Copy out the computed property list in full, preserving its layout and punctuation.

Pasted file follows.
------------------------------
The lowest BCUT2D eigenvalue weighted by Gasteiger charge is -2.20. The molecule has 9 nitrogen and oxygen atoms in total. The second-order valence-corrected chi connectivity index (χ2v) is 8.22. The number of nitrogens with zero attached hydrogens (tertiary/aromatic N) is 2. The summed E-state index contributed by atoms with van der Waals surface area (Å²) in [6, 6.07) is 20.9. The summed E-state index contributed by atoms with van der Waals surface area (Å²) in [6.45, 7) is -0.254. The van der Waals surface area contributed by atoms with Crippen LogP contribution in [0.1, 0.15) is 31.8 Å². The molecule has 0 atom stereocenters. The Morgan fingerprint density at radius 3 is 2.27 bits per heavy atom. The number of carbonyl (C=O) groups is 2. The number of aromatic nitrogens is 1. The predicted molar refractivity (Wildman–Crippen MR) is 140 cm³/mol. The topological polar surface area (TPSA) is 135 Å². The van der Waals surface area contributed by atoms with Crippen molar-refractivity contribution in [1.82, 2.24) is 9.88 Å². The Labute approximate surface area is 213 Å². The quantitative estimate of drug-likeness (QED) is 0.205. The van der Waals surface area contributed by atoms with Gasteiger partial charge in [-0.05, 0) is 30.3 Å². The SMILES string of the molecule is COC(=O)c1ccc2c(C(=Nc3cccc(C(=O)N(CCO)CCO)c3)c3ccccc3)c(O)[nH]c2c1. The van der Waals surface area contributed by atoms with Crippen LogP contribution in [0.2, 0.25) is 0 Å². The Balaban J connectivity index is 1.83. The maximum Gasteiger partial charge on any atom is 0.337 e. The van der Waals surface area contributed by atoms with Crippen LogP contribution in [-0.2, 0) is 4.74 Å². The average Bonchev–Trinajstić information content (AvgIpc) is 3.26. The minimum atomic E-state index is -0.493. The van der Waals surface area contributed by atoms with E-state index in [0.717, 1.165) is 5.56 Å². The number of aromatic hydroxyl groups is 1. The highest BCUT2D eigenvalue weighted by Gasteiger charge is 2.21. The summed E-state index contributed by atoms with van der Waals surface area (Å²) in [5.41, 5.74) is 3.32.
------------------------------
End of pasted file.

The lowest BCUT2D eigenvalue weighted by Gasteiger charge is -2.20. The molecule has 9 nitrogen and oxygen atoms in total. The second-order valence-corrected chi connectivity index (χ2v) is 8.22. The number of nitrogens with zero attached hydrogens (tertiary/aromatic N) is 2. The summed E-state index contributed by atoms with van der Waals surface area (Å²) in [6, 6.07) is 20.9. The summed E-state index contributed by atoms with van der Waals surface area (Å²) in [6.45, 7) is -0.254. The van der Waals surface area contributed by atoms with Crippen LogP contribution in [0.1, 0.15) is 31.8 Å². The molecule has 0 atom stereocenters. The Morgan fingerprint density at radius 3 is 2.27 bits per heavy atom. The number of carbonyl (C=O) groups is 2. The number of aromatic nitrogens is 1. The predicted molar refractivity (Wildman–Crippen MR) is 140 cm³/mol. The topological polar surface area (TPSA) is 135 Å². The van der Waals surface area contributed by atoms with Crippen molar-refractivity contribution in [1.82, 2.24) is 9.88 Å². The Labute approximate surface area is 213 Å². The quantitative estimate of drug-likeness (QED) is 0.205. The van der Waals surface area contributed by atoms with Gasteiger partial charge in [-0.05, 0) is 30.3 Å². The SMILES string of the molecule is COC(=O)c1ccc2c(C(=Nc3cccc(C(=O)N(CCO)CCO)c3)c3ccccc3)c(O)[nH]c2c1. The van der Waals surface area contributed by atoms with Crippen LogP contribution in [0.2, 0.25) is 0 Å². The Balaban J connectivity index is 1.83. The maximum Gasteiger partial charge on any atom is 0.337 e. The van der Waals surface area contributed by atoms with Crippen LogP contribution in [-0.2, 0) is 4.74 Å². The average Bonchev–Trinajstić information content (AvgIpc) is 3.26. The minimum atomic E-state index is -0.493. The van der Waals surface area contributed by atoms with E-state index in [0.717, 1.165) is 5.56 Å². The number of aromatic hydroxyl groups is 1. The highest BCUT2D eigenvalue weighted by Gasteiger charge is 2.21. The summed E-state index contributed by atoms with van der Waals surface area (Å²) in [5.41, 5.74) is 3.32.